Decentralized social media applications. There's a lot of people that want to do things like this and like make some better social media thing on the blockchain, possibly using coins, possibly using something else. And it's figuring out these algorithms and even implementing these algorithms is arguably a governance question. There's different kinds of governance technology. Privacy preserving voting infrastructure, one example.
A lot of the time decentralized governance involves some form of voting. But if all votes are public, then this creates many problems. If votes are public, then if you see how people vote, then you can pay them to vote for you, you can punish them if they don't vote for you, you can interfere with the mechanism in a bunch of ways. We've been seeing this happen in some other blockchain ecosystems. Now, it turns out that a lot of this is something that can be solved with cryptography. And there's people that are actually trying to implement this now.
Quadratic funding. So quadratic funding is this interesting and unique approach to funding public goods that basically says if you can gather some money together and put it into into some central pot, then what people donate money to individual projects and based on how much money people donate and based on how many people donate money for different projects, use this mathematical formula to determine what kind of subsidy each project gets from a central pot. It's actually this really clever market mechanism that's halfway in between a market and a voting system. I definitely encourage people to learn about it, there's good articles about this.
It's also something that we've been out testing on a small scale within the Ethereum ecosystem, with the most recent round seeing about 200,000 dollars in subsidies and the round just ended. These are actually doing a pretty good job of selecting projects that deserve community support and helping to fund things that would otherwise potentially have a hard time getting funded. To Ethereum clients, a wallet, a couple of independent developers, a podcast, I think if things like this work well, and we can I think even next year, literally see at least 5 to 10 people that are able to describe their full time job as working for a DAO. That would be really interesting to see. So you don't have a boss, the community is your boss.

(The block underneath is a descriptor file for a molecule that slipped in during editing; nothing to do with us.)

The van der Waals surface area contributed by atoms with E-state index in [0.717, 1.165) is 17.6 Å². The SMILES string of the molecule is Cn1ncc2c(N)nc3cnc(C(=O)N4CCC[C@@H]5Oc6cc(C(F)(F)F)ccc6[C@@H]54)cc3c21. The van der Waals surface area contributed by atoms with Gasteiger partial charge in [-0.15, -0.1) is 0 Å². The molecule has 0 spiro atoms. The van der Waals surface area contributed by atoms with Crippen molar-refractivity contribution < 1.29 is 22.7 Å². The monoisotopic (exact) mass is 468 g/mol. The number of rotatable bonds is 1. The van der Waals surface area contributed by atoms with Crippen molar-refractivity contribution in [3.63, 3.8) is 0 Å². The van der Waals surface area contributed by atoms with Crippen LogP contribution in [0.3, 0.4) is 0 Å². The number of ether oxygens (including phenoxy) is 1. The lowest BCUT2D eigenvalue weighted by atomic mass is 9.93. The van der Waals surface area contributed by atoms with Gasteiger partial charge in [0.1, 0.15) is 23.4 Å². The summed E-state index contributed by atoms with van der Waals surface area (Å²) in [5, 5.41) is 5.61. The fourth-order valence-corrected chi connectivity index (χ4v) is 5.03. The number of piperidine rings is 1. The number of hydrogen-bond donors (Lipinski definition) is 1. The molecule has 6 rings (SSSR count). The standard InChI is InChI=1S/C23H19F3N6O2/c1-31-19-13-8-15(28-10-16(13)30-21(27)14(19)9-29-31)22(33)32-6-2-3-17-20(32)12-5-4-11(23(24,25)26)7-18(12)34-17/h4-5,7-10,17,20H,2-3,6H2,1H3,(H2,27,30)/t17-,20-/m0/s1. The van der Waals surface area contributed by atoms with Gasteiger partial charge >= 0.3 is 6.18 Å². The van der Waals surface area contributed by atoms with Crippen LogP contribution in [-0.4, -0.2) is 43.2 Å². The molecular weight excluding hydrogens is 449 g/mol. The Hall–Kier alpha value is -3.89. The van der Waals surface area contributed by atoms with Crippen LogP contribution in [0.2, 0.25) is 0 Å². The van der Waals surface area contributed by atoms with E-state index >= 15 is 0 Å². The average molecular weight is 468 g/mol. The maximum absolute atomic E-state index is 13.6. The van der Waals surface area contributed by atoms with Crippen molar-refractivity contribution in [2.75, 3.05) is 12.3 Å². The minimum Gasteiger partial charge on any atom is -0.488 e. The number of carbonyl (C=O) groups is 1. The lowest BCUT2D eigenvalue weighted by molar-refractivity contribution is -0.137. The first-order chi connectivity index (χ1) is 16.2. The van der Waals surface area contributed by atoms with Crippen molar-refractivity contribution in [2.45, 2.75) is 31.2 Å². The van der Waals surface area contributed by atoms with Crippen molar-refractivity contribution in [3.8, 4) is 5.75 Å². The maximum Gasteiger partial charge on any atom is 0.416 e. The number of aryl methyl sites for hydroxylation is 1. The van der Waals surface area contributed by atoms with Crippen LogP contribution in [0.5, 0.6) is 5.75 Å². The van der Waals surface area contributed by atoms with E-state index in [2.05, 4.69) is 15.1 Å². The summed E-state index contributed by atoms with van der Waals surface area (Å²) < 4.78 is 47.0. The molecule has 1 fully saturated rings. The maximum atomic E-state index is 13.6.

So where do we go from here? There's a lot of improvements happening in the Ethereum ecosystem to meet the needs of growing Ethereum usage, there's a lot of Ethereum usage. What's the plan? After phase 0 launch, there's basically three big things that have to happen, and the good news is they can happen in parallel. The Ethereum ecosystem is good at doing things in parallel because everything that I just talked about happened in parallel. So we need to have a big public test network, a final review of the protocol, a security review. We've already seen a couple of things that we need to change as a result existing security reviews.
Protocols, Some protocol simplifications. Security audits of the of the clients. So not of the protocol, but of the implementations of the protocol. And all of these things are either starting to happen already or are going to happen soon. After this, we get the launch of phase zero and we get the dawn of proof of stake and the rest of Eth 2 will get added over time, adding on new pieces as each piece proves itself.
Over the course of the next one to two years, then we're going to be on this interesting journey together of taking the Ethereum ecosystem and upgrading it to a new and more secure ... on top of it. So things coming soon, more developments to rollup, more developments to scaling technology, improvements to security, including wallets, including clients, including a lot of things, improvements to usability, improvements to privacy. Generally, ideas are tomorrow's demos, and today's demos are tomorrow's reality. Thank you.